You have to wonder what sort of person needs more than the 5,000 friends that Facebook currently allows, but, nonetheless, they are going to list the restriction. Is this the occasion when I should let my hair down and start friending everyone? Or should I stick to my current strict friend policy that saw me de-friend my own brother due to his appalling (and vocal) taste in music?
They are very strange creatures who follow and friend everything that moves, and you have to wonder what filled their lives before the internet.
..surely it can only be a matter if moments (possibly days) until the millions start rolling in!
The only topic of conversation that seems to be successfully competing with the iPhone’s European launch on the web and in the blogosphere is the launch of the Facebook Fund. The grants of between $25,000 and $250,000 which ask nothing in return except the right to fund the companies first, are obviously going to create a lot of interest especially amongst college students and recent graduates who may be looking to launch something new and exciting as the web 2.0 bubble gains pace.
There seems little downside to the fund (except for the weakness of the dollar for non-US citizens) and I would expect other networking sites to offer similar inducements if they are going to keep pace with Facebook’s innovation levels. That is, after they have opened up their platforms.
That the news has broken at the same time as a new programming book finally arrived from Amazon surely can’t be a coincidence…maybe the Facebook Fund will be the kick I need to actually read one of these programming books I keep getting.
Alternatively my time may be better spent tidying my desk.
The UK is not the sort of place where there should be a run on a bank, it has one of the best regulated financial systems in the world, and supposedly a fairly educated population. Nonetheless a combination of stupidity and selfishness has managed to evetually force some branches of Northern Rock to close their doors. Unfortunately all those that have joined in getting this bank run going will be too stupid to realise that if there are any significant consequences it will have been their fault, and they will probably just stand around telling people that they were right to get their money out when they did.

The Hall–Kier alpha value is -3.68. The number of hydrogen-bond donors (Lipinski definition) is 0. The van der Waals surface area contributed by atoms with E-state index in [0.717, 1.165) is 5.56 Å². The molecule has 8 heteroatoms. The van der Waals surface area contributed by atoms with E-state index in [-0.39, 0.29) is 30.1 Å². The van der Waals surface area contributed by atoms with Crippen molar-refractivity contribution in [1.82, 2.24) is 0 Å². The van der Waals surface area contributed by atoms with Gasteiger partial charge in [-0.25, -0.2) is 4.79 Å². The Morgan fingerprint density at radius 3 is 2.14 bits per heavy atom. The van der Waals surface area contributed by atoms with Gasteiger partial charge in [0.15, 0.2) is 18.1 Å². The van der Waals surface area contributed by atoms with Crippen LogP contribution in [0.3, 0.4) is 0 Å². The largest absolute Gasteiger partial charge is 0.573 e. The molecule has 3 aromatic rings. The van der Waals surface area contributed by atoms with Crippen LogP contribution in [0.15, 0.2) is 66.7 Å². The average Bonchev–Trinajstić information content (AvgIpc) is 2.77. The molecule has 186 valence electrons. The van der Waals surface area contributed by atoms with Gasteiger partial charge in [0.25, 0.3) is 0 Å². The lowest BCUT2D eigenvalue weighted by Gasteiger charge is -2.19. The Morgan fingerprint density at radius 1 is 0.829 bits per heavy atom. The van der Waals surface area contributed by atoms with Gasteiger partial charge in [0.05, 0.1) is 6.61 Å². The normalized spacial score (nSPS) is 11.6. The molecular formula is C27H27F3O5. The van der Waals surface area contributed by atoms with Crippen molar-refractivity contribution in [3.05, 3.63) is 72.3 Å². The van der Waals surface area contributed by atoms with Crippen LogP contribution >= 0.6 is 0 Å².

From a technology point of view, this bank run has shown the importance of the web site for an organisation’s dissemination of information in times of crisis. Unfortunately for Northern Rock there were reports on the BBC yesterday that customers couldn’t access the web site. All of these customers that couldn’t find out what was happening online will then overwhelm the telephone switchboards and, failing to get through, will then appear at the bank demanding their money. It is imperative that all companies have adequate procedures in place for dealing with swell of interest that will accompany any disaster: mirror sites and bare-bones versions; have them sorted before the crisis.
Northern Rock customers…shame on you.